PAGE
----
Church of St. Panteleimon
Church of St. John at Kaneo
Church of St. Clement
Church of St. George
Church of St. Zaum
Monastery of Saint Naum
Church of St. Petka
Church of St. Stefan
Vestiges of basilicas from the early-Christian time, e.g. Basilica of St. Erazmo (4th century)
Robevi family house, museum of archeology
Ancient Theatre of Ohrid
Church of St. Vrači, with frescos from the 14th century. A 14th-century icon from the church is depicted on the obverse of the Macedonian 1000 denars banknote, issued in 1996 and 2003.
Besides being a holy center of the region, it is also the source of knowledge and pan-Slavic literacy. The restored Monastery at Plaošnik was actually one of the oldest Universities in the western world, dating before the 10th century.
Ohrid "St. Paul the Apostle" Airport
There is a nearby international airport, Ohrid Airport (now known as "St. Paul the Apostle Airport") that is open all year round.
GFK Ohrid Lihnidos are a football team playing at the SRC Biljanini Izvori stadium in the city. As of the 2016–17 season they play in the third tier of the Macedonian Football League system.
RK Ohrid are a handball team playing at SRC Biljanini Izvori arena, with a capacity of 2,500. As of the 2016-17 season they play in the Macedonian Handball Super League, which is the top tier.
The Ohrid Swimming Marathon is an international open water swimming competition, established in always taking place in the waters of the Ohrid Lake. The swimmers are supposed to swim 30 km (19 mi) from monastery of Saint Naum to the Ohrid harbor.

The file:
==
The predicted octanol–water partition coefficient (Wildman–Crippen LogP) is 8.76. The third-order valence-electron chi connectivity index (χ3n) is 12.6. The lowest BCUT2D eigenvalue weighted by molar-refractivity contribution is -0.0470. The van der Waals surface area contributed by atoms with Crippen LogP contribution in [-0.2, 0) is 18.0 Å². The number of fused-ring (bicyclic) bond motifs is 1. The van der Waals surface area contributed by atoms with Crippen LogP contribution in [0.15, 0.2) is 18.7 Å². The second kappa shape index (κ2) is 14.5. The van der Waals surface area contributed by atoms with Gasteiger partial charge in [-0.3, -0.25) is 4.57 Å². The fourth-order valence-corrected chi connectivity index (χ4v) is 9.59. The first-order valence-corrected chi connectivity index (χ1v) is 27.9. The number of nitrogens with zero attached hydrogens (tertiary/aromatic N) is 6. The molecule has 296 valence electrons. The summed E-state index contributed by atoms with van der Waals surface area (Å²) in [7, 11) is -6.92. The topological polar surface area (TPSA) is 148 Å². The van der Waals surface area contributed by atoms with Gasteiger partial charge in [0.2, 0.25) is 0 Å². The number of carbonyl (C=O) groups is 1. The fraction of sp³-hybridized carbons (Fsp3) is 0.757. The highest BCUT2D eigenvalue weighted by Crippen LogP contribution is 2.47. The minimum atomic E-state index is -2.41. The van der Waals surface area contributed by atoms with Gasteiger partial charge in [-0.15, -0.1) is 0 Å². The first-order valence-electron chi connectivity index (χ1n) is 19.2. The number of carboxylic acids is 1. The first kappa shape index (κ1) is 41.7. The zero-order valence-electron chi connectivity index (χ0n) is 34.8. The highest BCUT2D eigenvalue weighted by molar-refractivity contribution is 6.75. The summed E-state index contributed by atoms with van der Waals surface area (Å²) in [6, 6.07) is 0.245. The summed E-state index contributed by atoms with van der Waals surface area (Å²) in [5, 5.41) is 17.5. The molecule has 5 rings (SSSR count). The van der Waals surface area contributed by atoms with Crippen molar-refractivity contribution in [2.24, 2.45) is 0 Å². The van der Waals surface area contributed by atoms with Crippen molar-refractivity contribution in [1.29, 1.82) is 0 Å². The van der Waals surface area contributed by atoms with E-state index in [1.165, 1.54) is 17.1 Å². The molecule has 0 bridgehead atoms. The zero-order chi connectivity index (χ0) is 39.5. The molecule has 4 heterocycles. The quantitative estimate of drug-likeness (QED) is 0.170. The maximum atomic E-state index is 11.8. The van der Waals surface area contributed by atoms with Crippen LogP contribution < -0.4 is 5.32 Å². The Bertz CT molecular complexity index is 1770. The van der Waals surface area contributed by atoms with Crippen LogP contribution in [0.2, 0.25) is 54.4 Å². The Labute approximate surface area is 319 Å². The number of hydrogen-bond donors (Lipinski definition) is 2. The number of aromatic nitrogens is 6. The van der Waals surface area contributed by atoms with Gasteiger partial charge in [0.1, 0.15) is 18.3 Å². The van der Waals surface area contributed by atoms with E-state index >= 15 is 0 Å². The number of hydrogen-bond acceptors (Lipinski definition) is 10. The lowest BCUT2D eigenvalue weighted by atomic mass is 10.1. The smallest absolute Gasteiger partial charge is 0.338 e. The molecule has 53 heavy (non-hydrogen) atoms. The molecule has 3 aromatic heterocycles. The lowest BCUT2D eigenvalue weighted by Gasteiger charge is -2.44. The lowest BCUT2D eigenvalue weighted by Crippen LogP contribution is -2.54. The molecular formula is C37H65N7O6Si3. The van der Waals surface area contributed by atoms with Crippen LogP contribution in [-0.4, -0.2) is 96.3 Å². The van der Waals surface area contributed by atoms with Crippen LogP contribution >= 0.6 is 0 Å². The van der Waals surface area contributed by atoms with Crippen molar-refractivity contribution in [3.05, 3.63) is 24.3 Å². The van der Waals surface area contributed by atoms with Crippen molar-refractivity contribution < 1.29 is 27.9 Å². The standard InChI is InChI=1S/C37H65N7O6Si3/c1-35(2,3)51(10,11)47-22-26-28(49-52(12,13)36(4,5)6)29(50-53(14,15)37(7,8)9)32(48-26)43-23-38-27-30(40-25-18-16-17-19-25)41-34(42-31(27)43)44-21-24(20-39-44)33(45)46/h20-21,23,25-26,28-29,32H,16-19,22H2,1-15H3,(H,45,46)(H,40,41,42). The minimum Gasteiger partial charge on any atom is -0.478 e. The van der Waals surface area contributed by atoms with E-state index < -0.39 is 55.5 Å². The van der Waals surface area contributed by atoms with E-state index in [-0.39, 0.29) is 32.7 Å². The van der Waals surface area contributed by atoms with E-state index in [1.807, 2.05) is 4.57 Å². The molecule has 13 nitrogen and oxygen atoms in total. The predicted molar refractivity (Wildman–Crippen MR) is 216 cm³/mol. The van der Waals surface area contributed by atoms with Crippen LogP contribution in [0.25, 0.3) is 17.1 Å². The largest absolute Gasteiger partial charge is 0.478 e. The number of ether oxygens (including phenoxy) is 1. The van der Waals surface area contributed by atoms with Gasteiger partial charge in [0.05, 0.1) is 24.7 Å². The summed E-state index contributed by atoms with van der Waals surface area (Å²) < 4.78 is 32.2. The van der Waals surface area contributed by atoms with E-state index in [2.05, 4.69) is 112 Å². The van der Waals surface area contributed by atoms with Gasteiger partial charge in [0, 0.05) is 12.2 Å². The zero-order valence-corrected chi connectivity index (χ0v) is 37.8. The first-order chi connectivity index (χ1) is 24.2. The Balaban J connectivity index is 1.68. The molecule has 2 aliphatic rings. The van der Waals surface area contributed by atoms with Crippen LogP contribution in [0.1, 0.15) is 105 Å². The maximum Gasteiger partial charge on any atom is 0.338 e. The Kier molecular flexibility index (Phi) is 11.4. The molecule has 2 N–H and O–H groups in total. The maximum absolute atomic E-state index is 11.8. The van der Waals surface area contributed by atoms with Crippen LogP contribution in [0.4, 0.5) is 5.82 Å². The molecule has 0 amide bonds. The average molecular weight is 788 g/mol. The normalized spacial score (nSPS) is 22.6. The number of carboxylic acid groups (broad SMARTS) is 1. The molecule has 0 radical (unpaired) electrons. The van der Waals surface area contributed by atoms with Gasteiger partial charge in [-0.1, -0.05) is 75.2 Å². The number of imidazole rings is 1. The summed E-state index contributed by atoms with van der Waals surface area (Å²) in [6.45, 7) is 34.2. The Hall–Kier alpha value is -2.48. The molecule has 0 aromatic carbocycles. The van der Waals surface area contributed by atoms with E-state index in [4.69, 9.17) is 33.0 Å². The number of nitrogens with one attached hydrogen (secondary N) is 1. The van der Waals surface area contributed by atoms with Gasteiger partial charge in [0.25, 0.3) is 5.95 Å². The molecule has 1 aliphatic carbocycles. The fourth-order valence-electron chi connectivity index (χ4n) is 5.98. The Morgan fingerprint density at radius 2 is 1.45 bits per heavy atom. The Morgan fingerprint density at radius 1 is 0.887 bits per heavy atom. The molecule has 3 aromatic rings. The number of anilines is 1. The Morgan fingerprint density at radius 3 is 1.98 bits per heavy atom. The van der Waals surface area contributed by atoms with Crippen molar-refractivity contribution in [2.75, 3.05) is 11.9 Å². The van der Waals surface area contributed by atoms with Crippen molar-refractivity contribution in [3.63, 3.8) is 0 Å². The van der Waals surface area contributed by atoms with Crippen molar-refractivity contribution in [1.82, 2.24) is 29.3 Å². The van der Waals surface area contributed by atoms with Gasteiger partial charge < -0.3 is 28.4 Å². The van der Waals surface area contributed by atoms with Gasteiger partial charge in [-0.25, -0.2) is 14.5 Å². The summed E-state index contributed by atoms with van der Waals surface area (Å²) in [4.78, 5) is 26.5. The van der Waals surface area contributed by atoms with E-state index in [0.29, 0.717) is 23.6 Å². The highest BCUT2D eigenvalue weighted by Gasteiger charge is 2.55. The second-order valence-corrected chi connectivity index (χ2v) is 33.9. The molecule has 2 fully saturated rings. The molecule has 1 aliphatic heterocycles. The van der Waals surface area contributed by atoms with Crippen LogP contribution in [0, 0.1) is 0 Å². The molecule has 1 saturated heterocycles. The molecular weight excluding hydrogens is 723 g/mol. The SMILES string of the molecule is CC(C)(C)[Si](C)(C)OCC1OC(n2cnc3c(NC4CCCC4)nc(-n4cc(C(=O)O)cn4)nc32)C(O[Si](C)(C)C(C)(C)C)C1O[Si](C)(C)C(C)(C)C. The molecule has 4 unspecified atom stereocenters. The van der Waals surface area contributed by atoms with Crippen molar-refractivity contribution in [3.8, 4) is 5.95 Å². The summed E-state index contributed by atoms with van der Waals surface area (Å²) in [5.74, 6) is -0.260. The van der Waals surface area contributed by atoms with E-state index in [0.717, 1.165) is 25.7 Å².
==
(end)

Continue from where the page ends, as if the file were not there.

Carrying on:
Ohrid: Recurring events
Ohrid Summer Festival, annual theater and music festival from July to August
Ohrid Choir Festival, annual international choir festival at the end of August
The Balkan Festival of Folk Songs and Dances, annual folklore music and dance festival at the beginning of July
Balkan music square festival, music festival in August in which ethnic musicians from the whole Balkan peninsular participate
Ohrid Fest (Охридски Трубадури), music festival in August in which musicians from the whole Balkan peninsular participate. This festival is held for four days which are divided into Debutant Night, Folk Night, Pop Night and International Night.
Ohrid: International relations
See also: List of twin towns and sister cities in Macedonia
Ohrid: Twin towns - Sister cities
Ohrid is twinned with:
Seongnam, South Korea
Veliko Tarnovo, Bulgaria
View from the Lake
Archeological site of Plaosnik
Cliff in Ohrid
Street in the old town
The Church of St. John at Kaneo high above the lake
Interior of the Samuil's Fortress
Monument of saints Cyril and Methodius
Postcard of Ohrid, Plane Tree, from 1922
Postcard of Ohrid, photo taken in 1930
Postcard of Ohrid from 1930's
Ohrid: See also
Wikimedia Commons has media related to Ohrid.
Archbishopric of Ohrid
List of archbishops of the Archbishopric of Ohrid
List of people from Ohrid
Orthodox Ohrid Archbishopric
Ohrid line, narrow-gauge railway from Skopje, until 1966
Press online Gradovi u jesen (Serbian)
"The Mirror of the Macedonian Spirit, Zlate Petrovski, Sašo Talevski, Napredok, 2004, Buy book ISBN 978-9989-730-38-2, page 72: "... and Macedonia in the Cathedral Church St. Sofia in the Macedonian Jerusalem - Ohrid..."
Dnevnik newspaper - Interview with the ambassador of Israel to Macedonia (Macedonian)
Between past and future: civil-military relations in post-communist Balkan states, Biljana Vankovska, Håkan Wiberg, I.B.Tauris, 2003, Buy book ISBN 1-86064-624-7, p. 71.